Being a “Green” RIB Owner – Part 4
You don’t need a commercial marine oil spill kit, but oil absorbent pads are cheap and plentiful so invest in some for your RIB.
Keep your engine well tuned to minimize the amount of oil that is released. Be sure there are no leaking seals, gaskets or hoses.
If your RIB has an inboard engine – if you change your own oil, purchase a non-spill pump to draw crankcase oils out through the dipstick tube and slip a plastic bag over used oil filters prior to their removal to capture any drips. Hot drain the filter by punching a hole in the dome end and draining for 24 hours. Recycle the collected oil.
Place an oil absorbent pad under the engine.
Replace oil absorbent materials regularly.
Look for contractors or marinas that offer a bilge pumpout service.
Do not treat oily water with detergents. Soaps pollute and make clean up impossible.
Disposal of Oil Absorbent Materials
The disposal of used oil absorbent material depends on what type of product it is and how it was used:
– Standard absorbents that are saturated with petrol may be air dried and reused.
– Standard absorbents saturated with oil or diesel may be wrung out over oil recycling bins (if they are saturated with oil or diesel only!) and reused. Alternatively, they should be double bagged with one plastic bag sealed inside of another and binned.
Marine engines–especially 2-stroke outboard motors–produce the highest average level of hydrocarbon exhaust emissions after lawn and garden equipment. Hydrocarbon emissions contribute to ground level ozone, a known health risk. Follow these tips to help your engine operate as efficiently as possible:
Use the petrol to oil ratio recommended by the engine manufacturer. Too much oil can foul spark plugs and too little can lead to increased engine wear or even failure.
Use premium two-cycle engine oil (TC-W3 or TC-W4). Premium oils improve engine performance and reduce pollution because they burn cleaner, contain more detergents, and prevent formation of carbon deposits.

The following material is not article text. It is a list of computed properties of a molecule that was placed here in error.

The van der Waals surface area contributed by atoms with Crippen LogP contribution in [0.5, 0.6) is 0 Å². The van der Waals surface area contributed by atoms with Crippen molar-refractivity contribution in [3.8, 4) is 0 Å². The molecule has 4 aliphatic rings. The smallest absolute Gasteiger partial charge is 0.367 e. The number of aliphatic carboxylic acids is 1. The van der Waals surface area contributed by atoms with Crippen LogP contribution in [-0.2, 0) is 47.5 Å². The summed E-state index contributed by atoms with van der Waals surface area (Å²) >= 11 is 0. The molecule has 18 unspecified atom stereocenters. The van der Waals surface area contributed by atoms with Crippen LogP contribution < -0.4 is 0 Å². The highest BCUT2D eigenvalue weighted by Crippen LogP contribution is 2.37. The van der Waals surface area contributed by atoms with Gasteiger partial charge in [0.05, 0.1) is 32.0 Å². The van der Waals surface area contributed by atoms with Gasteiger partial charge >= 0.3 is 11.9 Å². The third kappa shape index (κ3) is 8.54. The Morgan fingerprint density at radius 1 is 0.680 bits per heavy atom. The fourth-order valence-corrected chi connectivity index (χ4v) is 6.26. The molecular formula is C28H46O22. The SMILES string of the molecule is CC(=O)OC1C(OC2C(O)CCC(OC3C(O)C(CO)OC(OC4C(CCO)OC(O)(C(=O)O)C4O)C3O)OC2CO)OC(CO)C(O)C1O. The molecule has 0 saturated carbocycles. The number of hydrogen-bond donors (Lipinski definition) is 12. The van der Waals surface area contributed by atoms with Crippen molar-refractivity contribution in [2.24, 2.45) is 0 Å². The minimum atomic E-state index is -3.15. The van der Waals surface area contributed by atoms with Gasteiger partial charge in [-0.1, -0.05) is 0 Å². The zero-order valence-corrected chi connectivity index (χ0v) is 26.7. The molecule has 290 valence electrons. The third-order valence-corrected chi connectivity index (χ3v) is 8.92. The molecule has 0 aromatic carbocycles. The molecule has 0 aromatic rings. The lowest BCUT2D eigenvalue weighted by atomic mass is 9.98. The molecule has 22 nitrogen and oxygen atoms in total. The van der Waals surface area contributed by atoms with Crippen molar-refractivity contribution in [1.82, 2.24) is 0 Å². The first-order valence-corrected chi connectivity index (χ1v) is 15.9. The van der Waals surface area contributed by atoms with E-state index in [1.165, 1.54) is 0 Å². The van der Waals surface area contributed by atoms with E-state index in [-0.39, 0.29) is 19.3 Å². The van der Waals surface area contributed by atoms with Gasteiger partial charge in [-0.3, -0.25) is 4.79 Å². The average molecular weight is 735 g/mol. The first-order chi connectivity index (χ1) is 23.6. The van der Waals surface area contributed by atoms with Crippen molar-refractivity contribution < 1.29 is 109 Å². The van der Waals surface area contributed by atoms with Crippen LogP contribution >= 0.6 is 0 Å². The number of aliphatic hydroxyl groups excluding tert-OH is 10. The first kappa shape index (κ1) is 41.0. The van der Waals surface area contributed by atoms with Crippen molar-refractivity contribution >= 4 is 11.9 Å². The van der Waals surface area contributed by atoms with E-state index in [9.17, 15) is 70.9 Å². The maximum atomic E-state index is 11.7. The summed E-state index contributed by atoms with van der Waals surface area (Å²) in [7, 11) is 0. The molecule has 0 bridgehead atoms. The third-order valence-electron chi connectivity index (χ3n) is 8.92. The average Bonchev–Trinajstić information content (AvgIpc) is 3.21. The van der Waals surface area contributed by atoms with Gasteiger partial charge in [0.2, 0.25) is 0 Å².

Use petrol with the octane level recommended by the engine manufacturer.
Products are available commercially which can help you prevent spills and reduce emissions:
Install a fuel/air separator along your vent line. These devices allow air, but not fuel to escape through a vent opening.
Attach a safety nozzle to portable petrol cans used to fill outboard engines. These nozzles automatically stop the flow of fuel when the receiving tank is full.
To prevent oily bilge water from being discharged, install a bilge pump switch that leaves an inch or two of water in the bilge. Alternatively, connect a bilge water filter to your vessel’s bilge pump. Filters will remove oil, fuel and other petroleum hydrocarbons from the water.
When it is time to buy a new engine, select a fuel efficient, low emission model such as the Evinrude E-Tec Range:
Attach a container to the external vent fitting to collect overflow. There are products on the market that may be attached to the hull with suction cups. A rubber seal on the container fits over the fuel vent allowing the overflow to enter the container. Fuel captured in this manner can be added to the next boat to fuel.